More than anything, SCDP functions as an archetype for the Madison Avenue of the 1960s rather than as something modeled (even in part) after a real firm. Certainly, some of the work Draper Daniels did could tie SCDP into various firms that Daniels worked for, most notably the Leo Burnett Company. But that connection likely serves more to support the notion of Draper as creative genius than anything.
Other connections are possible, too -- I've always thought that Young & Rubicam, an actual agency which is mentioned frequently on the show as a firm in Mad Men's world as well (think of the water bombing scene in the 1st episode of Season 5), has a similar history to Sterling Cooper -- founded in 1923 by two partners, major creative force in the 60s, etc. (This connection might be strengthened by noting that Young and Rubicam is one of the few ad firms still operating in its original Madison Avenue space, a history which would be appealing to Weiner in the arguments he's trying to make about the place of his show in today's culture).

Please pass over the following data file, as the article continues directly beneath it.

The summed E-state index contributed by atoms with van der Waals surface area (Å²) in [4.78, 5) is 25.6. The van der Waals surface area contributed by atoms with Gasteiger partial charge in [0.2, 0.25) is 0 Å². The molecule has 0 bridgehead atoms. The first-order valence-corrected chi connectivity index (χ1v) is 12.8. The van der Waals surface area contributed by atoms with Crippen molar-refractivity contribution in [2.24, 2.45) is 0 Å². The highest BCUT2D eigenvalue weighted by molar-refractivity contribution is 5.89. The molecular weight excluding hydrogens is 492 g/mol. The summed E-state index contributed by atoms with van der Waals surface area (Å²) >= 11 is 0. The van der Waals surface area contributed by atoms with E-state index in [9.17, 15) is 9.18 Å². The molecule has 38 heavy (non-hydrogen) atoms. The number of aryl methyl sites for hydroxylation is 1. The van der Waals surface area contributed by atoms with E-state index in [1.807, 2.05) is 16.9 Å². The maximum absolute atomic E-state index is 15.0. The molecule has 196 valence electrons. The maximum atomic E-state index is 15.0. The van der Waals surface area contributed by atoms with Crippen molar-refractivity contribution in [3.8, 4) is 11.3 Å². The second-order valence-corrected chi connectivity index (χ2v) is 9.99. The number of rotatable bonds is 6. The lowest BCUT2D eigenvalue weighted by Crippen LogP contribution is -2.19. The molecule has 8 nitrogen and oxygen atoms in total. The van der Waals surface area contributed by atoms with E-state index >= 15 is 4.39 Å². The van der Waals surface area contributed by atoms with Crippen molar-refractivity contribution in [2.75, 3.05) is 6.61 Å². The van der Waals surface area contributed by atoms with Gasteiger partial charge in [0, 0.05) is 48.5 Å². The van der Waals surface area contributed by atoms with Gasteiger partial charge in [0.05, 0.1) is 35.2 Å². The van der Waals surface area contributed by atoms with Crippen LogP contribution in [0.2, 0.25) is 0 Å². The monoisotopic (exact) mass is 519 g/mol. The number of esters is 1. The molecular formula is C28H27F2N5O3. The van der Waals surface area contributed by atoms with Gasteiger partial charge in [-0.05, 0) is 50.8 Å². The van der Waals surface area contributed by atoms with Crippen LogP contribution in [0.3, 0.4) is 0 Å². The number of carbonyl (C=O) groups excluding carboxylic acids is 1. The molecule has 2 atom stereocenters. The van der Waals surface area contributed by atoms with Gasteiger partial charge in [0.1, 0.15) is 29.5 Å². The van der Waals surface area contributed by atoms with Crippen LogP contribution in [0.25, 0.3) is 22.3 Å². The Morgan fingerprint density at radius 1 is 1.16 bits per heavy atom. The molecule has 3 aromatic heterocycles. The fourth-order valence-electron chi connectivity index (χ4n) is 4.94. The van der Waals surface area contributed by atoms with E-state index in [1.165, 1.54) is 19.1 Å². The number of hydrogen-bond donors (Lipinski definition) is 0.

But many other moments in the show make it very apparent that SCDP is really meant to evoke a cultural discourse rather than a historical context. Think of the "It's Toasted" slogan from the pilot ... an actual slogan from Lucky Strike in 1917, not 1960. Such anachronisms point to Weiner's attempts to make SCDP more about "Madison Avenue"-ness rather than anything truly concrete.